Tuesday, September 27, 2011
Snarky commentary on health care relies on invective and insults
Lewis M. Simons, whose Pulitzer Prize must have been in the Snarky Commentary category, writes a USA Today column, Why Americans don't just 'let them die,'" in which he pronounces all Republicans and the pro-life movement as anti-life--all on the basis of comments out of context and two random outbursts from audience members at a recent GOP presidential debate.
When CNN antagonist Wolf Blitzer baited GOP presidential candidate Rep. Ron Paul at the debate by asking if he'd let an uninsured motorcycle accident patient simply die, two members of the audience yelled, "Yeah." Rep. Paul began his answer not by advocating letting the patient die, but first by referring to the freedom principle of not forcing Americans to buy health insurance and second by calling on churches and others to help such patients in need.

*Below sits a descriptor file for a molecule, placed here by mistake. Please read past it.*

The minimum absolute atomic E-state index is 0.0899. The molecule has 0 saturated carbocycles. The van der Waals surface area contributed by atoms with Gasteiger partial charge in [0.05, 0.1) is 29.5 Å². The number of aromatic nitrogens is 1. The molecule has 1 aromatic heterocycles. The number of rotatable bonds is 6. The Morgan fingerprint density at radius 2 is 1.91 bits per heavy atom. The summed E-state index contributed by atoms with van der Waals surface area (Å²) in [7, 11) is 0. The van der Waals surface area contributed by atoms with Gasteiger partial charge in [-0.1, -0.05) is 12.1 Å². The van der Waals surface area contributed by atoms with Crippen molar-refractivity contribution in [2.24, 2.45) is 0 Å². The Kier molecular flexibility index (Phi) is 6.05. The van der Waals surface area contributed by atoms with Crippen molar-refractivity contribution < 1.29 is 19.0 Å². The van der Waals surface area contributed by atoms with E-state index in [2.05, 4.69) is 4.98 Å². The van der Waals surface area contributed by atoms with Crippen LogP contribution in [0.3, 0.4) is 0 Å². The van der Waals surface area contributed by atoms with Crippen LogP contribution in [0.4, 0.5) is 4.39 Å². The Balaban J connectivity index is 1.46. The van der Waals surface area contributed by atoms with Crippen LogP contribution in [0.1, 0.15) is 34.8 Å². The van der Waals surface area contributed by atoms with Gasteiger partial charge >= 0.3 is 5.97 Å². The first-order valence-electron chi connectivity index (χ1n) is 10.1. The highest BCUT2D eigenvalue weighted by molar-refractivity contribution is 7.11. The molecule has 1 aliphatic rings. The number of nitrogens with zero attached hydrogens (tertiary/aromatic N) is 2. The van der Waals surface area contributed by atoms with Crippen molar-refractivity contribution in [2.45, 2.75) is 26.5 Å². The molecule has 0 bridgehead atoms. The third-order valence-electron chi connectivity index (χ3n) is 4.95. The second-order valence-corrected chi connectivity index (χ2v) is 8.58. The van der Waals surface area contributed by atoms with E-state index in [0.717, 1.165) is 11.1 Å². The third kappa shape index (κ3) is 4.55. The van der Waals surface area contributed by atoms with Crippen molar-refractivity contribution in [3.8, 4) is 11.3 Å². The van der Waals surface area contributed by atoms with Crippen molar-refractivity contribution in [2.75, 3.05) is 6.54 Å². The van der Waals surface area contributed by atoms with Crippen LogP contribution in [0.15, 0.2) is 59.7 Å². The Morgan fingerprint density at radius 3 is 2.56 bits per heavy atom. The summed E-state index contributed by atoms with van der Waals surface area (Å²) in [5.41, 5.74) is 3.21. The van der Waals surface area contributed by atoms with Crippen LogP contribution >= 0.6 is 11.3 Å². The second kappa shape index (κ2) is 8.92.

Yet Simons somehow created an entire malicious column by lifting those comments out of context, by libelously asserting that Republicans were "cheering in favor of letting a young man die if he's sick and uninsured" and by denouncing "right-wing politicians" and pro-life advocates as having a "meanness of spirit."
Apparently oblivious to his own meanness of spirit, Simons derides Republicans as "self-proclaimed patriots" and demeans Rep. Michele Bachman as Sarah Palin's "avatar" and a "scientifically uneducated mom."
Surely it remains possible in our democratic republic to hold a civilized, informed debate over health care in this country, debating the merits of proposals and examining the evidence for and against policy approaches. But USA Today hardly fulfills its role as a respected forum for debate when a member of its own Board of Contributors eschews evidence and reason for raw invective and insults propped up by misrepresentations and distortions of truth.